Additives to Address Contaminant Issues
I have heard that a fish-eye-type additive can be added to the coating to help eliminate what looks like Swiss cheese in my coating after it has been sprayed. Can you give me any insights on this issue?
Q. I have been having major issues with what looks like Swiss cheese in my coating after it has been sprayed. I have heard that a fish-eye-type additive can be added to the coating to help eliminate this issue, but I have also heard horror stories about doing this. Can you give me any insights on this issue?—K.D.
A. I think anyone who has done finishing for any length of time has experienced the issue you are referring to in one form or another. Often, it will take a finisher on a hair-pulling journey trying to isolate the source of the contamination, which typically is the cause of fish eyes. Contaminants can be present in a variety of forms, including oil, grease and hand lotions.
You are right, however, to question whether or not to incorporate additives into your coating materials. Many are silicone-based surfactants, which are designed to release the surface tension of the coating. When the surface tension is relaxed, it helps the coating flow back together when contaminants are present. But you may be introducing another source of contamination.
You did not mention what type of spray equipment you are using, but one area I would look closely at is the air supply. Many types of contaminants can be introduced through your air supply, and it is good practice to make sure the air supply is clean. By this I mean adding, at a minimum, a good coalescing cartridge filter system. Many of these types of filters will trap very high percentages of oil and water before they get to your spray equipment.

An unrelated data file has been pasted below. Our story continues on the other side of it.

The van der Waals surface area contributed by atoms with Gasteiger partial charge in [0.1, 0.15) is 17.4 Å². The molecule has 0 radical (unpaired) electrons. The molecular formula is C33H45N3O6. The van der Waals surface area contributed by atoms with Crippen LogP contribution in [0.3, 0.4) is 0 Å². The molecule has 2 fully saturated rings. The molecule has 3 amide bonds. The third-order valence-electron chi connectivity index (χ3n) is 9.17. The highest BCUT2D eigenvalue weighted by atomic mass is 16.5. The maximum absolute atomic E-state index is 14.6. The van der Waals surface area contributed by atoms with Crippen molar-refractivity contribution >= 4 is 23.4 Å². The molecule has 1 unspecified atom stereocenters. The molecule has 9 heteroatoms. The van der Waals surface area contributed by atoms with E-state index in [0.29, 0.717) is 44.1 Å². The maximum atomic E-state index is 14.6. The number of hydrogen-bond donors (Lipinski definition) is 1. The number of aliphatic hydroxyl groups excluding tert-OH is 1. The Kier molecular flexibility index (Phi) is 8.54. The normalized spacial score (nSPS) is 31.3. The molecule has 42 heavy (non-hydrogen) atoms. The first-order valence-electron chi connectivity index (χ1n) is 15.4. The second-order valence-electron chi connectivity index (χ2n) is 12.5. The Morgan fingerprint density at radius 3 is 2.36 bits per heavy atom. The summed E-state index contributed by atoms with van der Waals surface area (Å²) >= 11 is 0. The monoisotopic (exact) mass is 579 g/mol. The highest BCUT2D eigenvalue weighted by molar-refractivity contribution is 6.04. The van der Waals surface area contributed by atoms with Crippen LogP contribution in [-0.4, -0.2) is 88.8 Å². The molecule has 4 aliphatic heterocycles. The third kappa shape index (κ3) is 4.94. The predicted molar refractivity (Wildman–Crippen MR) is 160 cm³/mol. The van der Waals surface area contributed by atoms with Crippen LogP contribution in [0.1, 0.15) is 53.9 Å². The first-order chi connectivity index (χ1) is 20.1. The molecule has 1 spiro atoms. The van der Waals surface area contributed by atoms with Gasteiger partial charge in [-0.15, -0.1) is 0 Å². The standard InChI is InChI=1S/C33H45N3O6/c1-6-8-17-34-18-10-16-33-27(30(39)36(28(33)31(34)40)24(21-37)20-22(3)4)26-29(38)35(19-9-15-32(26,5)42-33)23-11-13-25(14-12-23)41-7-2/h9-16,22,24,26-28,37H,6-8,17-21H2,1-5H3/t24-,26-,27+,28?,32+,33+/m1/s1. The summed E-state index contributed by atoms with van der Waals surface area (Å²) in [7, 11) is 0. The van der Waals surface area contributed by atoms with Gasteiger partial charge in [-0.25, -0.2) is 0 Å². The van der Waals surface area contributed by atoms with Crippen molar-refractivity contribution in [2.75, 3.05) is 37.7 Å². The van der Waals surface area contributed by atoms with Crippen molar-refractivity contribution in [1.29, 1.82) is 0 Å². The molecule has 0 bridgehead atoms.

Next, look at the type of sandpaper you are using. In my experience, some sandpaper that contains silicone can contribute to this problem as well, especially if the substrate was not blown off or cleaned prior to coating.
If your air supply is clean and sandpaper is not the problem, you should look at external sources. Without over-complicating your spray booth environment, take a close look at any window or door openings, as these could potentially provide a gateway for foreign contaminants from your outside surroundings. As addressed in previous articles, airflow through your spray booth also is important. Maintaining a good positive/negative pressure with an air make-up unit can help provide a cleaner spray operation.
On that same note, I also recommend a good housekeeping regimen within your entire shop, including cleaning overhead lights, pipes and floors with a non-silicone-dust cleaning material. Lastly, if you handle your parts, make sure your hands are clean and lotion-free. You would be surprised how much of an effect this can have on the issue you have described.
If you continue experiencing problems after you troubleshoot your operation, contact your supplier for a recommended remedy. There may be other solutions for correcting surface tension issues without introducing additional foreign contaminants.
An overview of spraying, dipping, flow coating, and everything in between.
Better adhesion, enhanced corrosion and blister resistance, and reduced coating-part interactions make pretreatment a must.
Simply heating up the substrate does not cure the coating. There are many variables to consider when choosing the best cure oven for your application...